By Amanda Solliday, Arizona Science Desk
The U.S. Fish and Wildlife Service announced Monday that the Sonoran desert tortoise will not be added to the Endangered Species list.
In the United States, the iconic Sonoran desert tortoise is only found in Arizona.
The tortoise became a candidate for the endangered species list in 2010, after environmental advocacy groups petitioned the federal government, citing drastic population declines in some areas.
To make the final decision about listing the species, the government agency used a new model to project population changes due to threats such as habitat loss, climate change and illegal collection of the tortoise, said Steve Spangle, a field supervisor with the Fish and Wildlife Service.
“We had a bunch of outputs from this model that show there’s virtually zero chance of extinction of this species over the next 50 or 60 years,” Spangle said.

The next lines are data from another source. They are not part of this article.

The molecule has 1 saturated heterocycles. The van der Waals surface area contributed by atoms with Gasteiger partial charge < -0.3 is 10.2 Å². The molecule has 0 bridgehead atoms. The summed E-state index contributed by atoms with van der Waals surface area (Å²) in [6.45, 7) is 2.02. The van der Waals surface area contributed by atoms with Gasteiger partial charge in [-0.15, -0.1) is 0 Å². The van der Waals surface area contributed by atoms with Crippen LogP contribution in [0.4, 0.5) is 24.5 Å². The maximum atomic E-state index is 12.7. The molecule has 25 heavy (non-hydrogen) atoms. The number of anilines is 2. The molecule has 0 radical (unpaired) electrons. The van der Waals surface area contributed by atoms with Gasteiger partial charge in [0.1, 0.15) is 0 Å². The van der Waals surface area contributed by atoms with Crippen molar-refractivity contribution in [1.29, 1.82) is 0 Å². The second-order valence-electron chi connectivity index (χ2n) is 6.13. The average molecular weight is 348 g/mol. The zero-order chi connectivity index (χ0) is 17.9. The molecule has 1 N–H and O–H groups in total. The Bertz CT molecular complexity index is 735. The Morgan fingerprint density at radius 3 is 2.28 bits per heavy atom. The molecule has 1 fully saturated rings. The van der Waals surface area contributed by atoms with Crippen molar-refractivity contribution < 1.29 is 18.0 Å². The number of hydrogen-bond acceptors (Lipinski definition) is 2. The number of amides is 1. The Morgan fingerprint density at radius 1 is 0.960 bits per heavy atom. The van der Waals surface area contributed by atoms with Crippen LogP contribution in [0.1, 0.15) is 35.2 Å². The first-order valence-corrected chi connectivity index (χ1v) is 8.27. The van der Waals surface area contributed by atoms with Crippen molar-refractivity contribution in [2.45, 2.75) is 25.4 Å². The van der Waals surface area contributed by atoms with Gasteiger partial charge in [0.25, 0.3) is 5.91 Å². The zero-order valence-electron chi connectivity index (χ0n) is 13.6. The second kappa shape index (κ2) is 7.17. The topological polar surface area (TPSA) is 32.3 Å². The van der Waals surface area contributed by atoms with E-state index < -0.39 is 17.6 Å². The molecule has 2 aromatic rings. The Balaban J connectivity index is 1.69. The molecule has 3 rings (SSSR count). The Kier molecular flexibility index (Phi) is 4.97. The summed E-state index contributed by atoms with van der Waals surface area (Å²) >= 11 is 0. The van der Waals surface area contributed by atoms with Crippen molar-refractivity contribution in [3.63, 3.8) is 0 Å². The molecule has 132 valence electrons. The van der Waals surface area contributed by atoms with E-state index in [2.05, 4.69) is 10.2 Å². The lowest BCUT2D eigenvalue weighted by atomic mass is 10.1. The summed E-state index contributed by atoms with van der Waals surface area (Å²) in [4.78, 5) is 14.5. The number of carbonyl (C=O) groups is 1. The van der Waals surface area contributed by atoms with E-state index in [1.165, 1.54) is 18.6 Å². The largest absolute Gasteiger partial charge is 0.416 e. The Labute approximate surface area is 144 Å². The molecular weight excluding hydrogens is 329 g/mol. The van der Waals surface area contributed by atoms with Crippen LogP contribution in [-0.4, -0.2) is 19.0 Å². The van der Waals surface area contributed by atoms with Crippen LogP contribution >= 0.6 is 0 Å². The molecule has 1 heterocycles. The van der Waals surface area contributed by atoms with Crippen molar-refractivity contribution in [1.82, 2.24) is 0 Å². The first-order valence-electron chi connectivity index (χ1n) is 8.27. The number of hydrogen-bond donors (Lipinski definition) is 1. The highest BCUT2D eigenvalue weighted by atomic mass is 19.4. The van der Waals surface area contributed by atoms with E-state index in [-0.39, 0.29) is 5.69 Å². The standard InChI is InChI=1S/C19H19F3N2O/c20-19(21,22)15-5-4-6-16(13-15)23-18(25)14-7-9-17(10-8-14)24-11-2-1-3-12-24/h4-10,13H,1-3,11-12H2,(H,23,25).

The conclusion was also based, in part, on state and federal organization managing 73 percent of the habitat for the tortoise. And population counts indicate there are more than 400,000 Sonoran desert tortoises in the wild in the U.S. and Mexico, according to the Fish and Wildlife Service.
Cecilia Vigil, a professor of biology at Arizona Western College, said although the Sonoran desert tortoise will not be listed as endangered, she believes conservation efforts for the species are needed.
“We still have to continue with our efforts to protect them, because we could be right back where we were in recent years,” Vigil said.
The state of Arizona still classifies the Sonoran desert tortoise a "Species of Greatest Conservation Need,” and collection of wild tortoises in the United States remains illegal.
The Arizona Science Desk is a collaboration of public broadcasting entities in the state, including Arizona Public Media.